Sometimes it means reframing or minimizing their toxic behavior to confuse you. For instance, “I didn’t yell at you, I was just passionate.” Or, “This is not abusive or manipulative, I’m just being assertive and honest.”
5. Deflecting, attacking, projecting
A painfully common tactic used by narcissists is deflect and attack.
Here, the goal is to shift attention from what the narcissist is saying and doing to what you are saying and doing, where they never have to take responsibility for their toxic behavior or address anything you’re saying.
If you bring something up that you don’t like or find to be untrue and problematic, instead of addressing it or taking responsibility for it, they will quickly deflect and go into attack mode. This means they will use their toxic tactics to quickly shift attention from themselves and bring up something that you may or may not have said or done. Often to the degree where they try to always keep you on the defense by accusing you of all sorts of stuff, some of which includes the things they are actually doing themselves (narcissistic projection).
And if you make a mistake of actually trying to address it, you will get distracted from the initial issue and soon become overwhelmed by all the stuff that now you are expected to address and clarify. And do so to a person who doesn’t care about understanding you and is dedicated to mischaracterizing you in order to dominate and “win an argument.”
6. Involving others and acting out revenge fantasies
Narcissists have extremely fragile egos and a shaky sense of self-esteem. If you actually stand up for yourself and don’t play their games, they perceive it as humiliation, as you being unfair, even abusive to them. In their eyes, you are being unreasonable because you don’t acknowledge that they are superior, right, and all around wonderful people. They find it terribly offensive, and feel shame, injustice, and rage (narcissistic injury).
To regulate their overwhelming emotions, they often try to receive false validation. This means looking for people who would side with them and tell them that you are wrong and evil and they are right and good. It involves lying, smearing, slandering, triangulating, gossiping, stalking, and other forms of social aggression and manipulation.
We explored this more in the previous article titled How Narcissists Play the Victim and Twist the Story.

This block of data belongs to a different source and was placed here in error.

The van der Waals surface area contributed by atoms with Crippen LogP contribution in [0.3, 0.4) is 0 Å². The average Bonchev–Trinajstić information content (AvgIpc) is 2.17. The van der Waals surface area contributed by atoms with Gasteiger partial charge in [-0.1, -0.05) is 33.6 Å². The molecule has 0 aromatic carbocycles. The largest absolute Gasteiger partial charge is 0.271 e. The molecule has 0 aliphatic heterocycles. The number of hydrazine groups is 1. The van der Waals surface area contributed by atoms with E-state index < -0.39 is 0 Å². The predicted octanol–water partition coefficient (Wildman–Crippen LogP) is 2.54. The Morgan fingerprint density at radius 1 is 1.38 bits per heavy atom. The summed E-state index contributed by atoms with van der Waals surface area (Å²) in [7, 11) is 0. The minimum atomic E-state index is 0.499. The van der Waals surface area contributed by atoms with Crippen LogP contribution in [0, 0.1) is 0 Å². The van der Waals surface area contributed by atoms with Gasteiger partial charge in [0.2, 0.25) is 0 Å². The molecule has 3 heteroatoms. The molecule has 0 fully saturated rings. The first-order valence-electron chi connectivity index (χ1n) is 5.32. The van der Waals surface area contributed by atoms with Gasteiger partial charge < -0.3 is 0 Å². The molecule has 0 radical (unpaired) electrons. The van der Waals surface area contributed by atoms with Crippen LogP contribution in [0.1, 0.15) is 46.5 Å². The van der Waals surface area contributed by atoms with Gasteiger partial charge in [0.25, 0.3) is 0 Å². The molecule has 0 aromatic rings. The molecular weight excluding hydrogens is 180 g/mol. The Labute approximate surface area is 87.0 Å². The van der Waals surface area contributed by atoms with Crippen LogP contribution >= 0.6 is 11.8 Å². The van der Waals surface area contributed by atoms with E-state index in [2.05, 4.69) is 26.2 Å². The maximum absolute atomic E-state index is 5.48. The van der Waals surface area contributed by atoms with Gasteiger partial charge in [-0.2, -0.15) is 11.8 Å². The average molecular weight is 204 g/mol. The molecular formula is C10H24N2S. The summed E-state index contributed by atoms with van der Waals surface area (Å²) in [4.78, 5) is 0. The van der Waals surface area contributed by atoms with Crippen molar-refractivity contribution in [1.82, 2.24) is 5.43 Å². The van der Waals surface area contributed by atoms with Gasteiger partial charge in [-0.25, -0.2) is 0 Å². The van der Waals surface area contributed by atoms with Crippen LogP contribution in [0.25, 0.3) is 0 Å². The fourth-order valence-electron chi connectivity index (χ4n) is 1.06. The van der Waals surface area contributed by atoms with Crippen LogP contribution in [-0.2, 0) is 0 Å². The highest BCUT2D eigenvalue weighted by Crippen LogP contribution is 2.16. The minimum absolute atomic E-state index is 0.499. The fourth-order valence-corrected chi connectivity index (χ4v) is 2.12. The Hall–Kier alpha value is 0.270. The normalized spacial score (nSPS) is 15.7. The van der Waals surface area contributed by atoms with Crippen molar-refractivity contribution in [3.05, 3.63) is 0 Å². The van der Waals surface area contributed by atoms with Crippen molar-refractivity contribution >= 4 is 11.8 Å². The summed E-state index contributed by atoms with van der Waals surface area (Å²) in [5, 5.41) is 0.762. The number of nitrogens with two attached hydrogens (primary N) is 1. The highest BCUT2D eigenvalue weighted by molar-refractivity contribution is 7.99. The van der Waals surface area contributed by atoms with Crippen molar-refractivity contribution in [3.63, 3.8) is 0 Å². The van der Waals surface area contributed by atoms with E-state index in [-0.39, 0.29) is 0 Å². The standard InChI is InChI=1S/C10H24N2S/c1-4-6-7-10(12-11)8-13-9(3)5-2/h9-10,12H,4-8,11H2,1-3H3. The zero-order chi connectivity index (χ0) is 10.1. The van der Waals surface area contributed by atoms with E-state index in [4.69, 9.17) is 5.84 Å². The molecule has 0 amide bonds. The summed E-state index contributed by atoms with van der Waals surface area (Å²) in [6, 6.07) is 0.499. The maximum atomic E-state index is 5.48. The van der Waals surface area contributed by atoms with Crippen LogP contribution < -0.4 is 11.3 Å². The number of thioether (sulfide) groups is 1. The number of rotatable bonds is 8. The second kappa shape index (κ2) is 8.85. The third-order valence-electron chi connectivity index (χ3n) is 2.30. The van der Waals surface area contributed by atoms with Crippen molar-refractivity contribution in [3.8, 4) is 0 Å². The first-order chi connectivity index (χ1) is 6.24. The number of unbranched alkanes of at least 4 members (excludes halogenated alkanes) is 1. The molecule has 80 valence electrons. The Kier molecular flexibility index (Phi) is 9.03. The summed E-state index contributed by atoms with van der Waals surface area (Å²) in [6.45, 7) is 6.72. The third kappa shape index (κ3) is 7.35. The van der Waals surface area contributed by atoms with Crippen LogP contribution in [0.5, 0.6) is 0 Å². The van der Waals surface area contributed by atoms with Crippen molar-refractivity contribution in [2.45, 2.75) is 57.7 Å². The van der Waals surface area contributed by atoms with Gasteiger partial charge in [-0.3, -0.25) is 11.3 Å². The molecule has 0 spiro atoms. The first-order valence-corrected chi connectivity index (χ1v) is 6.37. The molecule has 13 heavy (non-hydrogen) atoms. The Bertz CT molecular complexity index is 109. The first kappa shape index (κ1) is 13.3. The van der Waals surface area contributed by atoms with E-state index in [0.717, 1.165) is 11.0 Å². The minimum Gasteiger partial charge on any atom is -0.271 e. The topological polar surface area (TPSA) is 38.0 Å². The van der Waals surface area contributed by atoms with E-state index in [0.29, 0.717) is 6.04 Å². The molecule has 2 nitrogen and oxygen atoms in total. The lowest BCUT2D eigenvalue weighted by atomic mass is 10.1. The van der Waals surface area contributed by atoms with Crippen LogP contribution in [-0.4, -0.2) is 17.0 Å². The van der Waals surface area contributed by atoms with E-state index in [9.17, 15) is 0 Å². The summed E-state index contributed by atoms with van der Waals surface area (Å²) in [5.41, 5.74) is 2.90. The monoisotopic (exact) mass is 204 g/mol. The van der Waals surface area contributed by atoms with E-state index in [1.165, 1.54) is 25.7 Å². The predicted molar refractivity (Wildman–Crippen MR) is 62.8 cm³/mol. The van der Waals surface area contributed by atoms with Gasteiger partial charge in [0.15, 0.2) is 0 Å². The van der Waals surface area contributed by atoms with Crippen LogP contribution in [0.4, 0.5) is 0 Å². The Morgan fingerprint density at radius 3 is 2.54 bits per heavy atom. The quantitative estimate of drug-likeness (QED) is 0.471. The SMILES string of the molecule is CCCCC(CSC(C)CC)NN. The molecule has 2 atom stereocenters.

Summary and final words
In a social interaction, discussion, or argument, regular, well-meaning people treat others with curiosity, empathy, and good faith. A narcissist, on the other hand, sees interaction as a win-lose situation. To “win,” they try to dominate, bully, deceive, demean, humiliate, and hurt others.
For that, they use certain common and predictable tactics that include but are not limited to arguing in bad faith, lying, denying, deflecting and attacking, gaslighting, and intimidating. If and when they feel they have lost or were wronged, they will try to intimidate you further and manipulate others in order to hurt you personally and socially. Sometimes while accusing you of it at the same time.
Engaging with a person who uses these tactics is fruitless, frustrating, boring, and predictable. Yet someone who is not quite familiar with it may think, “But if only I explained myself better…” Or, “But if only I presented my argument better…” Or, “But if only they could understand where I’m coming from…” But if only….
Yet they’re not interested in, and often not even capable of, that. They don’t care about sound arguments, honesty, empathy, curiosity, or win-win resolutions. They might claim that they are all about that, but if you look at how they act it’s evident that they are not.
So after you noticed that you’re dealing with someone who is consistently participating in something like this and is not really interested in conflict resolution or finding truth, you can safely decide not to engage with them and save yourself a headache.
Check out the author’s books: Human Development and Trauma: How Childhood Shapes Us into Who We Are as Adults and Self-Work Starter Kit.